The City of Madison’s Body-Worn Camera Feasibility Review Committee recently recommended the use of body-worn cameras by the Madison Police Department to the city council.

This decision comes after the committee held over 25 virtual meetings discussing perceived distrust in officers following controversial police encounters, among other law enforcement accountability-related topics, according to the City Clerk’s Office.

According to the committee’s final report, Madison looked into the use of BWCs in 2014, but concerns of misuse and efficacy ultimately led to no recommendations.

“I think that the main reason that it’s hard to make a recommendation is because the research findings are often hard to replicate,” committee member Luke Schieve said. “There’s solid evidence that, in some cases, where not implemented appropriately, BWCs may increase criminalization of marginalized groups, decrease trust in the police or violate privacy.”

University of Wisconsin Law School professor and committee co-chair Keith A. Findley described the history leading up to the ultimate formation of his committee in July 2020. Following the first study of BWCs, the Madison City Council created a committee to study MPD as well as its policies, procedures, practice, training and culture, Findley said.

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After nearly four years of studying MPD’s relationship to the community, the committee concluded its work, publishing a lengthy report including 177 specific recommendations for reform. The capstone recommendation was the creation of a mechanism for civilian oversight of the police.

In the fall of 2020, the city council commissioned the Office of the Independent Monitor and the Police Civilian Oversight Board, per the civilian oversight recommendation.

But the growing distrust in the police following cases of police discrimination against marginalized individuals pushed the city council to take another look at BWCs, Findley and Schieve said.

“When it came to BWCs, the committee said, ‘given all of these reforms that we are recommending, if the city were to implement them, that might change the way the city views BWCs,’ and so that committee recommended another in-depth study into BWCs to consider whether they should be adopted in the new environment the city was trying to create,” Findley said.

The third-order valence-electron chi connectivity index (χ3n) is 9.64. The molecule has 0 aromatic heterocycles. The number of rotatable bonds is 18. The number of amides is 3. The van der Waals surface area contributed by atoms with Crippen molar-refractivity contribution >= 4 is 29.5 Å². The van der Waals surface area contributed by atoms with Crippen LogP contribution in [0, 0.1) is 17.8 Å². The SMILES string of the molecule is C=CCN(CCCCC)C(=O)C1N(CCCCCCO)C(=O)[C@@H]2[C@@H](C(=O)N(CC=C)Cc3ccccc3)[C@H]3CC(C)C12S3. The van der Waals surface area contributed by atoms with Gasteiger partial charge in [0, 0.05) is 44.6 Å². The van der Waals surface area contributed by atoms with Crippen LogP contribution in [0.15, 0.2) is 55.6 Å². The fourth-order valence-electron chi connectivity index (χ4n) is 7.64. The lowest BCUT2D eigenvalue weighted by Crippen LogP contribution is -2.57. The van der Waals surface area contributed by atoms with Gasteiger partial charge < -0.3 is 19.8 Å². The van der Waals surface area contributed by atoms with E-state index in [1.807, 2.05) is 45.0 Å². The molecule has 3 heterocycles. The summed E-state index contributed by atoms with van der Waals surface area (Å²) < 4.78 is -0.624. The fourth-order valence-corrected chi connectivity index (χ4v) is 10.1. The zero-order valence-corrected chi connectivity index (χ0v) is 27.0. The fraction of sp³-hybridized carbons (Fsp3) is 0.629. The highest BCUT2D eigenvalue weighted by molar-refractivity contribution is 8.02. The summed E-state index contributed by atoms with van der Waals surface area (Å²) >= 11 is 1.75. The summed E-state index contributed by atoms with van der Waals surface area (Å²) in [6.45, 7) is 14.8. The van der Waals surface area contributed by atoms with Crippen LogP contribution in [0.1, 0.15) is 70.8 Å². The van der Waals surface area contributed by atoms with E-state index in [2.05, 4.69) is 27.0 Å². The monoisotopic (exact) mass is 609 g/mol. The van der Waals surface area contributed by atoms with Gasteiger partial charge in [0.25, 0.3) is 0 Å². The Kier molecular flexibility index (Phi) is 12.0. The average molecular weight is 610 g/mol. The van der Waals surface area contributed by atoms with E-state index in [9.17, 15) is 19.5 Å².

Schieve and Findley said there were initial concerns regarding how the body cameras would be used, including worries among community members that they may be misused without established policies and procedures.

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The committee believes through newly established measures to improve accountability and transparency, however, BWCs can be used to establish justice and trust, Findley said.

“We looked into these issues in really great depth, and we came up with some very specific and detailed preconditions for the adoption of body-worn cameras along with a very detailed, specific proposed policy to govern the use of the cameras,” Findley said.

Findley said one policy recommended includes forbidding officers from turning on and off their cameras. To ensure this policy, tools like automatic triggering of the recording devices whenever the squad car lights go on would be implemented.

Additionally, all bystander footage will also be accepted to cross-reference with the body cam footage. All of this footage will give the Police Civilian Oversight Board more utility to perform their functions, Schieve and Findley said.

Such a policy is just one step toward allowing BWCs to restrict officer discretion. Schieve said the recommendation contains months of work, however, and every point made cannot be covered in a brief.

“Summarizing it will hardly do it justice, especially since we spent such a long time carefully crafting the report and model policy to ameliorate negative effects like criminalization, so I would kindly ask that those who read this take the time to review the report for themselves,” Schieve said.

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Schieve and Findley said they cannot speak to the timing of the pilot plan’s introduction to the MPD, as the program is financed by the city and the city will ultimately be responsible for allocating funds. Schieve and Findley said BWCs are expensive equipment and the COVID-19 pandemic is a pressing issue commanding city resources.

“We included many details of the costs in the report, which should help the city factor that into their decision making, but [we] did not attempt to prioritize BWCs against other items within the city’s budget, as that was out of our scope,” Schieve said. “It’s my opinion that COVID-19 vaccination efforts should be prioritized over BWCs. However, prioritization was out of scope for our committee.”